Russia's Luna-25 probe crashes on the Moon

Russia's first Moon mission in almost 50 years, the Luna-25 probe, has crashed on the Moon's surface after an unspecified incident during pre-landing maneuvers, the Russian space agency Roscosmos said on Aug. 20.

The crash comes almost a year and a half into Russia's Ukraine offensive that has seen Moscow isolated, with punishing sanctions that have affected its space industry.

The failed mission comes as several companies and nations have entered a Moon race, and put a spotlight on the Russian space sector's troubles - from corruption to lack of innovation and partnerships.

Communication with Luna-25 was lost at 2:57 p.m. on Aug. 19, Roscosmos said.

According to preliminary findings, the lander "has ceased to exist following a collision with the Moon's surface."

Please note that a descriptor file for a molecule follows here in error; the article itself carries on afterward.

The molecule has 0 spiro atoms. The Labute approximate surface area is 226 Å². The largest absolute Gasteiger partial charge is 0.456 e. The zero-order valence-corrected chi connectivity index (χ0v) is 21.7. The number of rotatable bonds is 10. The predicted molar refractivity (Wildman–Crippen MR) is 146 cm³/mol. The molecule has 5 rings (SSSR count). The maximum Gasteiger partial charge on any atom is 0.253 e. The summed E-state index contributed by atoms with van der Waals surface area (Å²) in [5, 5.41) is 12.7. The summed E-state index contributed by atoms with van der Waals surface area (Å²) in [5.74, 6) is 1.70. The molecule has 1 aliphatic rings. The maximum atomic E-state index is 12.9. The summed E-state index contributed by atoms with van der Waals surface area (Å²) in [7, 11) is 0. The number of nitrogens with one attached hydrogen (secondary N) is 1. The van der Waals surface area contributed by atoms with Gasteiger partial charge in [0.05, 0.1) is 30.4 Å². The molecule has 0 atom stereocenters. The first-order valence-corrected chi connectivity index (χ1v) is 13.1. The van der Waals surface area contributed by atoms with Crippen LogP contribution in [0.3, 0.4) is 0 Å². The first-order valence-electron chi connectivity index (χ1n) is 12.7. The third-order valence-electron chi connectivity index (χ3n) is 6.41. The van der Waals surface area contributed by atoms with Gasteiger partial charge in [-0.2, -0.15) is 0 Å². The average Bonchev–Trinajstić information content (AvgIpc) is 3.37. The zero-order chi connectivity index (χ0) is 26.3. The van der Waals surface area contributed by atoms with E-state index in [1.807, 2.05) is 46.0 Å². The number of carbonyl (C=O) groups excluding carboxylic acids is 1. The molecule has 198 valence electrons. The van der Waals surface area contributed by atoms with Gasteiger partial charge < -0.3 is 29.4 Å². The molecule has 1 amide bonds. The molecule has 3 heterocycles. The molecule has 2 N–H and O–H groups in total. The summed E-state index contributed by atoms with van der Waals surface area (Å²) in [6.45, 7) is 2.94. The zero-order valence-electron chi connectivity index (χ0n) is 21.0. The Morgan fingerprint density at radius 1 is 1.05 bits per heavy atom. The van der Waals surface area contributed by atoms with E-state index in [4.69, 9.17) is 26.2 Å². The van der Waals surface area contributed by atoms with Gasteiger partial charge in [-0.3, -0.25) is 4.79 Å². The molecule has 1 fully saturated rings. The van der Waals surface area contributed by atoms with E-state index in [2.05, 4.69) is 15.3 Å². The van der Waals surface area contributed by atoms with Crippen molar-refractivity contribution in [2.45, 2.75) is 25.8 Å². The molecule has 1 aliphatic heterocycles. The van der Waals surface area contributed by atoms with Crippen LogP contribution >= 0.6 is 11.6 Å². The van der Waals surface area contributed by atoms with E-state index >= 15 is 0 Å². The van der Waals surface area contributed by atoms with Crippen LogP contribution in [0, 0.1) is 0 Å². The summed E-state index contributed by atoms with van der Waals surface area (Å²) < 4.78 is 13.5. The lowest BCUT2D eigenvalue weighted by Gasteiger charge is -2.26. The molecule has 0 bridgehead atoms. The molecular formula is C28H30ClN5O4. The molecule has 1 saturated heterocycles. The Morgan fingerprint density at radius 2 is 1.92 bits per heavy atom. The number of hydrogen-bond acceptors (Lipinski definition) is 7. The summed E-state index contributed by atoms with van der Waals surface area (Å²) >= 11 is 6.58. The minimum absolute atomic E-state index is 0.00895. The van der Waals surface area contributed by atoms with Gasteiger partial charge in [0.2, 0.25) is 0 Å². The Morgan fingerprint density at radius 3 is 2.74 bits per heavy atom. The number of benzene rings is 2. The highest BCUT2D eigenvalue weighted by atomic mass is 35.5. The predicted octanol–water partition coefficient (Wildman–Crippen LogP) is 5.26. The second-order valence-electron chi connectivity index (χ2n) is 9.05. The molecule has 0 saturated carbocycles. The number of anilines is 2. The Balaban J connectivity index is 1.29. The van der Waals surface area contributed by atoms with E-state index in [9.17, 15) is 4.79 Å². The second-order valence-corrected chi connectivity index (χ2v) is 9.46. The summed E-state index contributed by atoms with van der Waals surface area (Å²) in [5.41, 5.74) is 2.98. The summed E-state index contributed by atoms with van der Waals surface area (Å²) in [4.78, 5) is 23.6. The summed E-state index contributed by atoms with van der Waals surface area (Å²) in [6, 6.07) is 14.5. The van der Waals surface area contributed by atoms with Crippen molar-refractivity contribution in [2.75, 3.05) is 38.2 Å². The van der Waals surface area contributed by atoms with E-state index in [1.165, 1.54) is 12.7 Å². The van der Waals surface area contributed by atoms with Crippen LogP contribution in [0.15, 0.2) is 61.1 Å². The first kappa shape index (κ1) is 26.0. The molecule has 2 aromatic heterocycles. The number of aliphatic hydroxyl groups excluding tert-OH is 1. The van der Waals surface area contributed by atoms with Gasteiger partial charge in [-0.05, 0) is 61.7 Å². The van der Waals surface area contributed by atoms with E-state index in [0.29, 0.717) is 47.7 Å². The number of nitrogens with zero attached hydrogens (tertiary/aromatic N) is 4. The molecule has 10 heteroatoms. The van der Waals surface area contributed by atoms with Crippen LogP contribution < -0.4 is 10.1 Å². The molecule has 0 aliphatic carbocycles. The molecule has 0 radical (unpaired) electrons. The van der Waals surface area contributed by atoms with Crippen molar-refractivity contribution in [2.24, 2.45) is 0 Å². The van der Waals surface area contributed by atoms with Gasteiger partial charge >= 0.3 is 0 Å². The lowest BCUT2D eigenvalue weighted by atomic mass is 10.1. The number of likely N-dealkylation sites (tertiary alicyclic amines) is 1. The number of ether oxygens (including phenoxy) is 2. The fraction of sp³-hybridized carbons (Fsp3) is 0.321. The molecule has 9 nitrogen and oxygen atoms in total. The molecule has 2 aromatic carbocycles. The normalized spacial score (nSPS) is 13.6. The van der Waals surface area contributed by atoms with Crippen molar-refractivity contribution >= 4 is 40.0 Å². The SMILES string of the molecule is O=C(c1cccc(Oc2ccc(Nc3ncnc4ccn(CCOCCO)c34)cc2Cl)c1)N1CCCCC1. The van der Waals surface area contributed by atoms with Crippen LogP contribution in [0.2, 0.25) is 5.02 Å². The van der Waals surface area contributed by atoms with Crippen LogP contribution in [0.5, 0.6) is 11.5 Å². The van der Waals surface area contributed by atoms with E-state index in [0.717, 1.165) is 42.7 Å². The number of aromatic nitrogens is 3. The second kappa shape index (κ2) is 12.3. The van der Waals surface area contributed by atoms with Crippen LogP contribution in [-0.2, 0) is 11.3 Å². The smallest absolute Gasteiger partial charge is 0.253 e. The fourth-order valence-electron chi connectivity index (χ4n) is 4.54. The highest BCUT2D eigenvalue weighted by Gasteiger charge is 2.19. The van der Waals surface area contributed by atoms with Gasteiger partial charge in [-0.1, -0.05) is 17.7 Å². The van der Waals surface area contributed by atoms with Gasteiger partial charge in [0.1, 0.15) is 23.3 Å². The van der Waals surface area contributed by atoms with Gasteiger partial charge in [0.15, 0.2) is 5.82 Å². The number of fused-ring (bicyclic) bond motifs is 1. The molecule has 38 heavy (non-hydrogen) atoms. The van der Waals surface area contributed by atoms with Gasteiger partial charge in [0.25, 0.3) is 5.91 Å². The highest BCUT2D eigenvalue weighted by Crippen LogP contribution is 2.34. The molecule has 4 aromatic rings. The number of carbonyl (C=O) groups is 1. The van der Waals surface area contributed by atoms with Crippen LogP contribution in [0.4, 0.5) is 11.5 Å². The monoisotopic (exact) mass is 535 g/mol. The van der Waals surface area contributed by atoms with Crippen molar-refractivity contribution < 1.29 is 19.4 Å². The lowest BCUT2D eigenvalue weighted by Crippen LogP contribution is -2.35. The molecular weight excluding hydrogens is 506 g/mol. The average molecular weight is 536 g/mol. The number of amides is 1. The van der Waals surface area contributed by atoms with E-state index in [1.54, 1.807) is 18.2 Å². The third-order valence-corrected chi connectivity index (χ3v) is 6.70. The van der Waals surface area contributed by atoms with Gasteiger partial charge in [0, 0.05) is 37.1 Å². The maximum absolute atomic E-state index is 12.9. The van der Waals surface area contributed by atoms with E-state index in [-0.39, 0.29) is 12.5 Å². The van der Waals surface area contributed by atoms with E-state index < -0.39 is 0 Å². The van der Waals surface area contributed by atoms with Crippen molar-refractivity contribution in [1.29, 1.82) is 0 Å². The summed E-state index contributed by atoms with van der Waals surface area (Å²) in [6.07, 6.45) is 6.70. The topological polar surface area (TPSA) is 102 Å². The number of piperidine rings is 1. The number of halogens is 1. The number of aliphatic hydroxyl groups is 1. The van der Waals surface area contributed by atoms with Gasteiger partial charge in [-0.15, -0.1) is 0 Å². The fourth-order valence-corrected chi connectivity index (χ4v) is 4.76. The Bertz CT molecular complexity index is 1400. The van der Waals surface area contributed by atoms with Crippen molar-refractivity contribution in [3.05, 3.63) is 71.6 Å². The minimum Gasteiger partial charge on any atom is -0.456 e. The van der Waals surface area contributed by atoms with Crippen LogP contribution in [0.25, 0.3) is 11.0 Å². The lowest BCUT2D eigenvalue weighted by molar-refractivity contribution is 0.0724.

"Measures taken on Aug. 19 and 20 to locate the craft and make contact with it were unsuccessful," the space agency added.

It said a ministerial investigation would be opened into the exact causes of the crash, without giving any indication of what technical problems might have occurred.

With Luna-25, Moscow had hoped to build on the legacy of its Soviet-era Luna program, marking a return to independent Moon exploration in the face of financial troubles and corruption scandals at the program and growing isolation from the West.

Valery Yegorov, a former researcher with Russia's space program who now lives in exile, said the crash would severely affect Roscosmos's future missions, with the next one not planned until 2028 or "even later."

He suggested the probe's failure was linked to electronic problems, possibly resulting from Western sanctions on Moscow.

The Luna-25 launch was postponed several times in the last five years, Yegorov said...

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